U.N. puts out global call for space payloads

Dream Chaser
An artist’s conception shows Sierra Nevada Corp.’s Dream Chaser space plane. (SNC Illustration)

Remember those science-fiction movies where the United Nations was calling the shots in space? We may be one small step closer to that scenario.

Today the U.N. Office for Outer Space Affairs, or UNOOSA, called on its member states, and particularly developing countries, to come up with suggestions for 20 to 30 payloads that would go on an orbital space mission it’s planning with Sierra Nevada Corp.

SNC would fly the payloads — which could include scientific experiments as well as deployable satellites — aboard its Dream Chaser space plane during a two- to three-week flight.

In its call for interest, UNOOSA said each payload should address at least one of the United Nations’ 17 Sustainable Development Goals, which range from eliminating poverty and hunger to producing affordable and clean energy.

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SNC works with U.N. on global space program

Image: Dream Chaser
An artist’s conception shows Sierra Nevada’s uncrewed version of the Dream Chaser space glider in orbit with a cargo module attached at the back. (Credit: Sierra Nevada Corporation)

Sierra Nevada Corp. says it’s working with the U.N. Office for Outer Space Affairs on an arrangement that would give countries around the world the opportunity to fly payloads into orbit and back on the company’s Dream Chaser space plane.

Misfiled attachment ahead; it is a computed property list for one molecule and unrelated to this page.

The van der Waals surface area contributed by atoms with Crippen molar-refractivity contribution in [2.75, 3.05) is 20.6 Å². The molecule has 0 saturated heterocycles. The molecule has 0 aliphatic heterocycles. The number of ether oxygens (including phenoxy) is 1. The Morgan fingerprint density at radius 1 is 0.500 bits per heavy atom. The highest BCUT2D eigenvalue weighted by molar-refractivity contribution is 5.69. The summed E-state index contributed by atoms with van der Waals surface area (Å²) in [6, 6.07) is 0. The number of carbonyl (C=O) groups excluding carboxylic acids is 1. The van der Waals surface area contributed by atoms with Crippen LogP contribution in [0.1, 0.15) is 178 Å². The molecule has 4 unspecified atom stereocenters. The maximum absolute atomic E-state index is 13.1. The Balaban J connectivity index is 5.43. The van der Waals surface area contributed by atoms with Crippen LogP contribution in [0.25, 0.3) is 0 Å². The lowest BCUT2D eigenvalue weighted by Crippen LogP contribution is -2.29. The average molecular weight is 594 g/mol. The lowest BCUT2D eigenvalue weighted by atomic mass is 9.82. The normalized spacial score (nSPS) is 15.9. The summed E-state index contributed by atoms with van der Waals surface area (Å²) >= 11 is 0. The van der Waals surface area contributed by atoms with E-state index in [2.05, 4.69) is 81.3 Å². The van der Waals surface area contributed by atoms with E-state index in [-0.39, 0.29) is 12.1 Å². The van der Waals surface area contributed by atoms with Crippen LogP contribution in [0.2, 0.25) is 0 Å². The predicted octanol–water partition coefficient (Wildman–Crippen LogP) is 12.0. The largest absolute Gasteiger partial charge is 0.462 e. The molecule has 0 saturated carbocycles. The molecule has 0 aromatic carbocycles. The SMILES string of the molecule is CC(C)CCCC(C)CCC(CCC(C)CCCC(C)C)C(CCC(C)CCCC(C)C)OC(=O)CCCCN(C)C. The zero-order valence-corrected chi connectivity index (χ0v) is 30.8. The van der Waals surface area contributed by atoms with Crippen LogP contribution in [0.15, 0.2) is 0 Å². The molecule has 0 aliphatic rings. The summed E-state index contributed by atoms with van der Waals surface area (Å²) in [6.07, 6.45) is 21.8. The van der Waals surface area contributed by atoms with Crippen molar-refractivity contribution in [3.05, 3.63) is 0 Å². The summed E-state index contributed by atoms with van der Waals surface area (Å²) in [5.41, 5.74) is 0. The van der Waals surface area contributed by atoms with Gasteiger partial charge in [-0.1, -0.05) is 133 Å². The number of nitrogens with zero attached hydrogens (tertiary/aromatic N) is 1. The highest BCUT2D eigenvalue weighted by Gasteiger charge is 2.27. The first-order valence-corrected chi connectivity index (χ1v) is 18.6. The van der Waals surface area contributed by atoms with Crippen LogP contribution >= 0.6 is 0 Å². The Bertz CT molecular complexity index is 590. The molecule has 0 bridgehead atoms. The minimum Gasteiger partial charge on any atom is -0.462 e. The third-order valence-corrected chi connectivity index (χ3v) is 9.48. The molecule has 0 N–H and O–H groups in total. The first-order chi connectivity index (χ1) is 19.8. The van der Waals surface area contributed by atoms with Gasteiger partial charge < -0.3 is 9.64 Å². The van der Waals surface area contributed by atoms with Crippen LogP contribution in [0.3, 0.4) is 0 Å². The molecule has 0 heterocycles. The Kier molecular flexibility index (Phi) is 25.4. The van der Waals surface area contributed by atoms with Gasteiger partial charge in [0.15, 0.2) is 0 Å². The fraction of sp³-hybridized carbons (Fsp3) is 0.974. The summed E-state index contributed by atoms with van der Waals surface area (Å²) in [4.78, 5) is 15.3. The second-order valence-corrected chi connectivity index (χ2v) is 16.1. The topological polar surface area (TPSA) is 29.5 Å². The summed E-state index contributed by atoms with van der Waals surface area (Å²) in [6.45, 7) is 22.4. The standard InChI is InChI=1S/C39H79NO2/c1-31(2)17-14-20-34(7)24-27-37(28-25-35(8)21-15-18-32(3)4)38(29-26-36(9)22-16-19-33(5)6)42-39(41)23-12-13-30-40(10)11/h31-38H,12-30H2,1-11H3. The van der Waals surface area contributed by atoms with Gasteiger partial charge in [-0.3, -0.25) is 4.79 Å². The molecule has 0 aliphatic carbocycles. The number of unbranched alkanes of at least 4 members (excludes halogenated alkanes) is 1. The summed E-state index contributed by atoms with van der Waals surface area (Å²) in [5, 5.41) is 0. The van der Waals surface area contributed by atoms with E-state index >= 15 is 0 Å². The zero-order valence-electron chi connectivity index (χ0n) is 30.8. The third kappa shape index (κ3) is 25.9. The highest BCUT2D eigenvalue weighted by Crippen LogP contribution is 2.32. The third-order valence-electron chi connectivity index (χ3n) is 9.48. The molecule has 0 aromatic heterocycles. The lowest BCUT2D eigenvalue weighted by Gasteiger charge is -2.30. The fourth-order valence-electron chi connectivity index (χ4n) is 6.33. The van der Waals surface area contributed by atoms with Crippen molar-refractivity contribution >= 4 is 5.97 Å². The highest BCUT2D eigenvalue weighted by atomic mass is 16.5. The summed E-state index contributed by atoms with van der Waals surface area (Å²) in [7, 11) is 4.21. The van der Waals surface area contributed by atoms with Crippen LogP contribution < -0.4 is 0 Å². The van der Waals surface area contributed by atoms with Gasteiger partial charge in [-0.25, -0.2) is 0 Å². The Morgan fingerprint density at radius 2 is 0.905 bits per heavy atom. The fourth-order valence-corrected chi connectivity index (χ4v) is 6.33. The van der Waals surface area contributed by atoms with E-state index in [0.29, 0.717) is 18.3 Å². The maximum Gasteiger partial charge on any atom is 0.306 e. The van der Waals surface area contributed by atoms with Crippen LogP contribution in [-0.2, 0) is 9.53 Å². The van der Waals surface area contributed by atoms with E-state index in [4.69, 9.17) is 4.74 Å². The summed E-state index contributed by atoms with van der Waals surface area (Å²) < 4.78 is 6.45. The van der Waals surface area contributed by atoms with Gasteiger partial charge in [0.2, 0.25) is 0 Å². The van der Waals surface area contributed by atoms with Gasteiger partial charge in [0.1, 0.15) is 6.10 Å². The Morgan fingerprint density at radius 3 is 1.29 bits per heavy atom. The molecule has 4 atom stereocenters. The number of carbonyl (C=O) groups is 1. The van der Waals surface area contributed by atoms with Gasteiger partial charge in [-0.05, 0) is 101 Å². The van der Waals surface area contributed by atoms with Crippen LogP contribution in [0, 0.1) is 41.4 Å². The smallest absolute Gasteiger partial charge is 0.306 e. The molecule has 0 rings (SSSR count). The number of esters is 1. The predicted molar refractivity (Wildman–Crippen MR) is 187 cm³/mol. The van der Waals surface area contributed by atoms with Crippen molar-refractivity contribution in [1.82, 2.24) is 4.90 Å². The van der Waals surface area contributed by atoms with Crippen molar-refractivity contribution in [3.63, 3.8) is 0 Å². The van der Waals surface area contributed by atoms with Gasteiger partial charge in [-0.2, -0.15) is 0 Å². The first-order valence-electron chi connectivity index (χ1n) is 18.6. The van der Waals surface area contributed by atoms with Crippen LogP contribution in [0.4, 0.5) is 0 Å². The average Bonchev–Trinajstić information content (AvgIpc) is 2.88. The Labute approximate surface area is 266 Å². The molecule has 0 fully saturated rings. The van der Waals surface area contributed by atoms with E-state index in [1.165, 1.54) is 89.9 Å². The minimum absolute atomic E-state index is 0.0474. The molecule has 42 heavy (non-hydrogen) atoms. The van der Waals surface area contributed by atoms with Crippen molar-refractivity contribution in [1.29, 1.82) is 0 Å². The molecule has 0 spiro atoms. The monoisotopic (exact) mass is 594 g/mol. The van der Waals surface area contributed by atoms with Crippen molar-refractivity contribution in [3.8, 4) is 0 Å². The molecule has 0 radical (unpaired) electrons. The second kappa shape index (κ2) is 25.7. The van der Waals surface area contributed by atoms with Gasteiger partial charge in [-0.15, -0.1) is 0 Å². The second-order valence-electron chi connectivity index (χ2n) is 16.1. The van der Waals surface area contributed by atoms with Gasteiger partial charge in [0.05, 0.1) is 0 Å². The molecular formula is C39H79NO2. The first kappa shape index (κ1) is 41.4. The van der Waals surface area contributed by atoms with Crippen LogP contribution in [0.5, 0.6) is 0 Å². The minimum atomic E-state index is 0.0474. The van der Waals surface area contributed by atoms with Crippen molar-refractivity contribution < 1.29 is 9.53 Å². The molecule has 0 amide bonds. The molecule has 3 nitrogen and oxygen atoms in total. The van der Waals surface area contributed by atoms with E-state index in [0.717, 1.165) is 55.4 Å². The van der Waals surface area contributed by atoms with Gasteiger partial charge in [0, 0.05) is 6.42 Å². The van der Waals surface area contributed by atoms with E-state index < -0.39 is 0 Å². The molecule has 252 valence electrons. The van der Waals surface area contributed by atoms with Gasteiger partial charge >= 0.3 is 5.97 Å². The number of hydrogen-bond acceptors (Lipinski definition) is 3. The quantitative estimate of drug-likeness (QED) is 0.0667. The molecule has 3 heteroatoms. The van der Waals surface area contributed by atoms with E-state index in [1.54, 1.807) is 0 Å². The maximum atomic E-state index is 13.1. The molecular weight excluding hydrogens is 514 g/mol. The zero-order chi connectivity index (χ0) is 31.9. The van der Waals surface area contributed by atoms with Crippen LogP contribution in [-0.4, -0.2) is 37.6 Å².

“Beyond the commerce, this represents the global reason and the holistic reason why space is important to us,” Mark Sirangelo, corporate vice president for SNC’s Space Systems business area, told GeekWire today.

A memorandum of understanding with the U.N. office, known by the acronym UNOOSA, was signed last week, Sirangelo said. The pact is meant to lead to a detailed agreement under which UNOOSA and SNC would facilitate affordable access to space for U.N. member states.

SNC is currently developing an uncrewed cargo version of the Dream Chaser, whichNASA could use to transfer cargo to and from the International Space Stationstarting as early as 2019. For those resupply flights, the winged spaceship would be launched into low Earth orbit atop a United Launch Alliance Atlas 5 rocket, and brought back down to a runway landing at the end of each mission.

At last week’s NewSpace 2016 conference in Seattle, Sirangelo said a Dream Chaser prototype was on track to be delivered to NASA for atmospheric testing in August.

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